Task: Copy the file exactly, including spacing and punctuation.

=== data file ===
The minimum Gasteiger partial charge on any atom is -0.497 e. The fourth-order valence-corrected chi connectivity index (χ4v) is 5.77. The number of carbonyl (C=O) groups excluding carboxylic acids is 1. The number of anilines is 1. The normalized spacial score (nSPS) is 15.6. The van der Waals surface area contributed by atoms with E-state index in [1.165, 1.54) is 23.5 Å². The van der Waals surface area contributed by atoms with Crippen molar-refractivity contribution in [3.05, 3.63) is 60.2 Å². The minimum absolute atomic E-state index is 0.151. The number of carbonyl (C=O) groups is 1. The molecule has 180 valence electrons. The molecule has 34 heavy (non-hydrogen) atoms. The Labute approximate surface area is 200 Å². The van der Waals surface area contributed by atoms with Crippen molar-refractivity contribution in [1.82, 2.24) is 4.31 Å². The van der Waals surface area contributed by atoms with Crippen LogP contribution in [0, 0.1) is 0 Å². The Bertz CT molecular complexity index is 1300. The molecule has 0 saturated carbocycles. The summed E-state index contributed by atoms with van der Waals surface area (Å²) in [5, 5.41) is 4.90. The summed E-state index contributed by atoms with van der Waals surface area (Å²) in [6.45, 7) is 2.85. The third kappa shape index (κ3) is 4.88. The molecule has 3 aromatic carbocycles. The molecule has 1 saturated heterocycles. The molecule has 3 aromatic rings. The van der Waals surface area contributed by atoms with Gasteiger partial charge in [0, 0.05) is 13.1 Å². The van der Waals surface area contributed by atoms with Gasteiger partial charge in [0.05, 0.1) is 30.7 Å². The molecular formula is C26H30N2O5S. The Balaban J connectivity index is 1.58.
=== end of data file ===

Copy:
The minimum Gasteiger partial charge on any atom is -0.497 e. The fourth-order valence-corrected chi connectivity index (χ4v) is 5.77. The number of carbonyl (C=O) groups excluding carboxylic acids is 1. The number of anilines is 1. The normalized spacial score (nSPS) is 15.6. The van der Waals surface area contributed by atoms with E-state index in [1.165, 1.54) is 23.5 Å². The van der Waals surface area contributed by atoms with Crippen molar-refractivity contribution in [3.05, 3.63) is 60.2 Å². The minimum absolute atomic E-state index is 0.151. The number of carbonyl (C=O) groups is 1. The molecule has 180 valence electrons. The molecule has 34 heavy (non-hydrogen) atoms. The Labute approximate surface area is 200 Å². The van der Waals surface area contributed by atoms with Crippen molar-refractivity contribution in [1.82, 2.24) is 4.31 Å². The van der Waals surface area contributed by atoms with Crippen LogP contribution in [0, 0.1) is 0 Å². The Bertz CT molecular complexity index is 1300. The molecule has 0 saturated carbocycles. The summed E-state index contributed by atoms with van der Waals surface area (Å²) in [5, 5.41) is 4.90. The summed E-state index contributed by atoms with van der Waals surface area (Å²) in [6.45, 7) is 2.85. The third kappa shape index (κ3) is 4.88. The molecule has 3 aromatic carbocycles. The molecule has 1 saturated heterocycles. The molecule has 3 aromatic rings. The van der Waals surface area contributed by atoms with Gasteiger partial charge in [0, 0.05) is 13.1 Å². The van der Waals surface area contributed by atoms with Gasteiger partial charge in [0.05, 0.1) is 30.7 Å². The molecular formula is C26H30N2O5S. The Balaban J connectivity index is 1.58.